This explains what happens to the usual start-up. When the new product is introduced, it triggers excitement among the techno-enthusiasts. This is the cool stuff of the moment. Blogs and bulletins boards talk about the product. After a big effort, the sales force lands a few big contracts with strategic adopters, usually some R&D managers. First revenues, first references. That’s usually when number crunchers start plotting a straight line of revenue growth, and eagerly send it to anxious investors. Big mistake. Because after selling to the few strategic buyers around, there’s nothing much to sell, and certainly not to the mainstream who are horrified by this new stuff that threatens their existing view of the world.
To move on to the next step, you need to convince them. Usually, they are business unit heads, a very
different population from R&D managers. The kind that ask for you last three annual reports (but we’ve only been around for 9 months!!!), how many people you have in the quality department, and if you’re able to have a dedicated 24/7 support line for their Tokyo office. Of course, you’ve none of this, so the buyer is put off. You’re just to much risk for him. How many real deployments do you have, and I’m not talking pilot projects here? None, Sir, you would be the first! Ah, being the first, the absolute no-go for a mainstream buyer… He’ll just wait until you’re the leader of the market, because then there will be no risk.
So what is the solution? Very simple… in theory: become the leader, and come back to him. How to do that? Simple, and brilliant answer from Moore: reduce your market until it is no more than a micro-niche, because it’s always easier to be a big fish in a small pond than a small fish in a big pond.
Once your market is reduced, which means that you have carefully micro-segmented it and selected the best segment, you can target similar clients, members of the same group. For instance, the retail banks in the northwestern part of the US, or the Rap music fans in New-York. If you target similar clients, a successful sale to one client can be leveraged to sell to the next one, whereas a sale to a bank will be useless as a reference to sell to a car manufacturer. So the golden rule is: focus, focus, focus. The counter-intuitive approach consists, therefore, when the going gets tough after the initial successes, not in running all over the place trying to sell to anybody, but rather to sit down and select just one segment, and put all efforts to conquer it.
The segment will of course be chosen based on what has already been sold, by determining which sale to a
strategic buyer can be leveraged to sell to a mainstream buyer – that can happen. Once this is done, approaching the next mainstream buyer will be a bit easier. With this approach, the micro-segment can be conquered. The strategy consists then in choosing the next segment to conquer the same way, such that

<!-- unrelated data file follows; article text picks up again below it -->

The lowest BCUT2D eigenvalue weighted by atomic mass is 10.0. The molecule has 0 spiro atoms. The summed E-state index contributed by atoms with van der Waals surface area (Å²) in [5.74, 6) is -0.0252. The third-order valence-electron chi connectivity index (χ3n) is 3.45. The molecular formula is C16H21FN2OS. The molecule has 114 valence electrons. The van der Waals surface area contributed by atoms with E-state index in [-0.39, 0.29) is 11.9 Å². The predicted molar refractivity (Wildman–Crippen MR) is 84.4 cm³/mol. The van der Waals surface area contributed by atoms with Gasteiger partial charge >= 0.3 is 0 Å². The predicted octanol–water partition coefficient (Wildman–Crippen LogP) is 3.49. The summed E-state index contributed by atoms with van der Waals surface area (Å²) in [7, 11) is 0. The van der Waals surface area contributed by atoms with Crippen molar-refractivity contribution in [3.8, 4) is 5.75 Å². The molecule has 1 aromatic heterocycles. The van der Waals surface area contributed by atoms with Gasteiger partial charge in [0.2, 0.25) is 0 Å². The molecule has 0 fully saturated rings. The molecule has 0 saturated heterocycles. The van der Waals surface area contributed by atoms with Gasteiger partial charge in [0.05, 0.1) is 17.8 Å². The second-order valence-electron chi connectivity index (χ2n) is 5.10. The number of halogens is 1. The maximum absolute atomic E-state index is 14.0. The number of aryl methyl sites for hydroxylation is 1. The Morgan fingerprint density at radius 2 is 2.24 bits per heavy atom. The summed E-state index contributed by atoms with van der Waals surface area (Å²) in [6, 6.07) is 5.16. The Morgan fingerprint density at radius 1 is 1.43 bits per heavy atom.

the first segment can be used as a reference. After a few iterations, the micro-segment gradually coalesce into a real segment… of which you are the leader.
In summary, Crossing the Chasm is a very insightful analysis of radical innovation marketing, which
identifies the difficulties, explain the causes and suggest very effective solutions. No wonder the book is a best seller, and a bible of high-tech marketing.
The book on Amazon.
In "Fast second", already mentioned in this blog, C. Markides and P. Geroski suggest an innovation typology. They rely on two criteria :
- the effect of innovation on consumer habits and behaviors;
- the effect of innovation on established firms’ competencies and complementary assets.
What if the smart strategy to win the over competitors was to be a "follower" ?
This provocative question is raised in "Fast second", written by Constantinos C. Markides, management professor at the London Business School, and Paul Geroski, economy professor, former Dean of the LBS MBA, and current Chairman of the UK Competition Commission,
Which firm create onlined bookselling in the 90s ? If you instantly think of Amazon, you’re wrong. The concept of online book selling was born and put into practice by Charles Stack, an Ohio-based bookseller in 1991. Amazon started selling books over the internet in … 1995. In the same spirit, Ford didn’t create the automobile market, nor Procter & Gamble the disposable diapers markets.
C. Markides and P. Geroski remind us of what we all know : individuals or companies who create new markets by innovating are not always in the best position to make these markets grow. Other organisations are often more adequate to bring the new market to its full potential. A must-read if you still think "first-mover advantage" is a golden rule of strategy…
In "How breakthroughs happen" (Harvard Business School Press 2003) Andrew Hargadon , professor of technology management at UCLA, takes us into the history of radical innovations, from Edison’s incandescent lamp to Reebook shoes. He takes into pieces the complex mechanisms at play behind the "lonely inventor" myth. After studying for ten years the companies which demonstrated their ability to bring radical innovations to the market, Andrew Hargadon concludes that the ones which succeed are "technology brokers". It’s the ability to understand and integrate previous or exogenous technologies, to creatively recombine ideas and concepts, which enables a few companies to work as "innovation factories". A unique and well-researched point of view really worth reading.